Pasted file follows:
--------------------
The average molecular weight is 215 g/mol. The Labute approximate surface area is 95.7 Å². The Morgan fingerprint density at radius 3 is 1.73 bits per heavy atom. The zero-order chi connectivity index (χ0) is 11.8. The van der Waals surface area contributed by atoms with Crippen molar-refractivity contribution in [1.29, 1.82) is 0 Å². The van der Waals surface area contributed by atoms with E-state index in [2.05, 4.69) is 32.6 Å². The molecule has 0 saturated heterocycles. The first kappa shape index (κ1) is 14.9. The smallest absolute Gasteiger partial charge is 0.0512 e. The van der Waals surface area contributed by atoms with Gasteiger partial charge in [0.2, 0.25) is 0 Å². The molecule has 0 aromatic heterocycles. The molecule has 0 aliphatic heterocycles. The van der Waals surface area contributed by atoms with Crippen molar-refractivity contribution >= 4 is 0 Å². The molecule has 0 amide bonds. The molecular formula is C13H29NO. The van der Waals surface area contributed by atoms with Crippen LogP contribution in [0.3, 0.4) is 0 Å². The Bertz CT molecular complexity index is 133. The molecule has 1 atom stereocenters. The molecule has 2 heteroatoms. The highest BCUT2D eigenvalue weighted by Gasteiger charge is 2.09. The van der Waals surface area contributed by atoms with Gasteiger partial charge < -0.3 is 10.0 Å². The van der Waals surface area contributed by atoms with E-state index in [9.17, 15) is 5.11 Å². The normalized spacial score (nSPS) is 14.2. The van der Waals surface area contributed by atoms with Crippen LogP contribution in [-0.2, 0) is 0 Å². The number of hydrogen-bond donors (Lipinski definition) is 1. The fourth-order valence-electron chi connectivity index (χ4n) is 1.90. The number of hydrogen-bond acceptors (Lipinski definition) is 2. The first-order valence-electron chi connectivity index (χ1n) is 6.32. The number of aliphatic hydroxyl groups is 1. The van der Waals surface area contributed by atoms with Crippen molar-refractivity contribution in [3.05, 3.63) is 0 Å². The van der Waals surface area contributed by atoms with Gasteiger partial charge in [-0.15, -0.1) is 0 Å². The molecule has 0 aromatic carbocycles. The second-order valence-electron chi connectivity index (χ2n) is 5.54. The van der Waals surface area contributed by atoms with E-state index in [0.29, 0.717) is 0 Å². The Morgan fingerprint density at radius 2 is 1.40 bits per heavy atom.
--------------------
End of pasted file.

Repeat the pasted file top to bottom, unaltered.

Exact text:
The average molecular weight is 215 g/mol. The Labute approximate surface area is 95.7 Å². The Morgan fingerprint density at radius 3 is 1.73 bits per heavy atom. The zero-order chi connectivity index (χ0) is 11.8. The van der Waals surface area contributed by atoms with Crippen molar-refractivity contribution in [1.29, 1.82) is 0 Å². The van der Waals surface area contributed by atoms with E-state index in [2.05, 4.69) is 32.6 Å². The molecule has 0 saturated heterocycles. The first kappa shape index (κ1) is 14.9. The smallest absolute Gasteiger partial charge is 0.0512 e. The van der Waals surface area contributed by atoms with Gasteiger partial charge in [0.2, 0.25) is 0 Å². The molecule has 0 aromatic heterocycles. The molecule has 0 aliphatic heterocycles. The van der Waals surface area contributed by atoms with Crippen molar-refractivity contribution >= 4 is 0 Å². The molecule has 0 amide bonds. The molecular formula is C13H29NO. The van der Waals surface area contributed by atoms with Crippen LogP contribution in [0.3, 0.4) is 0 Å². The Bertz CT molecular complexity index is 133. The molecule has 1 atom stereocenters. The molecule has 2 heteroatoms. The highest BCUT2D eigenvalue weighted by Gasteiger charge is 2.09. The van der Waals surface area contributed by atoms with Gasteiger partial charge < -0.3 is 10.0 Å². The van der Waals surface area contributed by atoms with E-state index in [9.17, 15) is 5.11 Å². The normalized spacial score (nSPS) is 14.2. The van der Waals surface area contributed by atoms with Crippen LogP contribution in [-0.2, 0) is 0 Å². The number of hydrogen-bond donors (Lipinski definition) is 1. The fourth-order valence-electron chi connectivity index (χ4n) is 1.90. The number of hydrogen-bond acceptors (Lipinski definition) is 2. The first-order valence-electron chi connectivity index (χ1n) is 6.32. The number of aliphatic hydroxyl groups is 1. The van der Waals surface area contributed by atoms with Crippen molar-refractivity contribution in [3.05, 3.63) is 0 Å². The van der Waals surface area contributed by atoms with Gasteiger partial charge in [-0.15, -0.1) is 0 Å². The molecule has 0 aromatic carbocycles. The second-order valence-electron chi connectivity index (χ2n) is 5.54. The van der Waals surface area contributed by atoms with E-state index in [0.29, 0.717) is 0 Å². The Morgan fingerprint density at radius 2 is 1.40 bits per heavy atom.